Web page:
The Tampere Jazz Happening – after six years away, it’s good to be back. This 34th edition (I remember the 23rd, does that make me old? – don’t answer that!) is yet another wild and varied mix of international ‘names’ and some of the best of Finnish music-making. Thursday night’s Young Nordic Jazz Comets was kind of a sampler showcase, with an up-and-coming band from each of Denmark, Sweden, Finland, Iceland and Norway but it’s the Friday evening when programme really kicks off…
Mats Öberg – keyboards, harmonica
Morgan Ågren – drums
Gustaf Hielm – bass
Stefan Jernståhl – keyboards, guitar
First on the main Pakkahuone main stage is the twin-keyboard quirk of the Mats/Morgan Band. Referencing influences such as Frank Zappa and King Crimson, it’s rhythm-heavy, often OTT (in a good way) and quite full-on eccentric. FZ famously posed, “Does humor belong in music?” and there’s a sense of in-your-face fun here that Mats/Morgan’s answer is, “Well, of course it does!”
The drum sound is huge, the rhythm samples are bold and the bass transmits a special vibratory pleasure to the whole hall (no, I don’t know what that means either, but it did, it did!)
The Zappa inspiration is evident in the sudden shifts and changes between sections and just the sheer sense of daring on display. In a way, it’s very ‘obvious’, music in which all the joins are showing but at the same time, that’s all part of the charm as it teeters on the edge of what you should (and shouldn’t) be able to do on stage anymore. I started out liking it, and after about 20 minutes I was loving it. And when they added some trumpet samples and took a left turn into 70s Miles fusion fun, that was just the cherry on top. Nice harmonica solo, too.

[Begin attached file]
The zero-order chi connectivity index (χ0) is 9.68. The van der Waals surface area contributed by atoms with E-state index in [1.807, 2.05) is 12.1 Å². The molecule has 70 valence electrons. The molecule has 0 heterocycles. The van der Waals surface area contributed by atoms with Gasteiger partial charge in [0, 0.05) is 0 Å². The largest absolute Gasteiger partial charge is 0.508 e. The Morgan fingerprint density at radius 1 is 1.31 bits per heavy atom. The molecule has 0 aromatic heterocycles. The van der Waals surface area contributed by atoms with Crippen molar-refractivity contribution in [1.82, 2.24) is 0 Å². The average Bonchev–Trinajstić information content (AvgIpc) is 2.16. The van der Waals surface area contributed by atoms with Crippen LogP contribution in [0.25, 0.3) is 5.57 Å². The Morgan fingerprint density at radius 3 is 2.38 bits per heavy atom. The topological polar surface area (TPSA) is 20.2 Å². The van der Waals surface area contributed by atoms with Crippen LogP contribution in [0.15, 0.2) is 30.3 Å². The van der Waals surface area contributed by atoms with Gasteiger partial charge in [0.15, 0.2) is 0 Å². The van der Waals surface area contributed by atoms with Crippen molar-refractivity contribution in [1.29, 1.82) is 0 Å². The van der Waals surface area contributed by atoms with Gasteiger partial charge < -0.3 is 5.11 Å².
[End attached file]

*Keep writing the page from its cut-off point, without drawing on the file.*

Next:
Tampere New Jazz Collective
Antero Salonen – trumpet
Jykä Ahola – trumpet, flugelhorn
Masa Orpana – sax, clarinet
Petri Nieminen* – sax, clarinet
Tuomas Heinonen – sax, clarinet
Jouni Suuronen – French horn
Petri Juutilainen* – trombone
Eero Kolari – tuba
Hessu Heinonen* – keyboards
Ville Rauhala* – bass
Tomi Hyttinen – percussion
Inspired by the festival, this is a new venture consisting entirely of local musicians and composers (Tampere is a small city but has a vibrant music scene). Crammed onto the tiny stage in the Telakka bar, the eleven musicians give us a lot of the familiar big band elements – unison riffing, stop-start rhythmic play, strong ear-pleasing melodies, swelling horns – but arranged into mostly fresh and engaging shapes and forms. A showcase for Tampere itself and besides, it’s always good when somebody sneaks a tuba in!
Sosa, Gurtu & Fresu
Omar Sosa – piano, keybords, Fender rhodes
Trilok Gurtu – percussion, drums
Paolo Fresu – trumpet
Before the performance, Gurtu said, “We have rehearsed but it will sound nothing like the rehearsal.” The focus here is ‘instant composition’ rather than improvisation for improvisation’s sake and that’s exactly what we get: melodies emerge, as does structure and thematic repetition and evolution. As you might expect, there’s also a fairly awesome level of technical ability on display to go with the musicality – Gurtu’s fingers are a blur of precision, Sosa’s groove is deep and infectious, and Fresu’s phrasing is controlled and subtle (and his tone is a balm).
Kasperi Sarikoski & Nuance
Kasperi Sarikoski – trombone
Jere Haakana – guitar
Artturi Rönkä – piano, keyboards
Vesa Ojaniemi – bass
Jonatan Sarikoski – drums
With a predominance elsewhere of the usual saxophones and trumpets, it’s rather nice to hear the softer, deeper resonance of the trombone as sole horn. Couple that with the electric guitar and Fender rhodes and the sound palette certainly stands out. Compositionally, there are pop and ambient influences here, plus the retro Helsinki jazz of recent years and the result is quite cinematic in places and has its own particular character. The moods include romance, melancholy, upbeat and swinging and even a little aggressive and edgy… At times the overdriven guitar plus keyboard evokes something of a 70s fusion vibe (I know “fusion” is a dirty word but isn’t it time we reclaimed it?) and then suddenly it’s all 80s synth work (I instantly thought, Twin Peaks) contrasting with stuttering staccato guitar and trombone vibrato…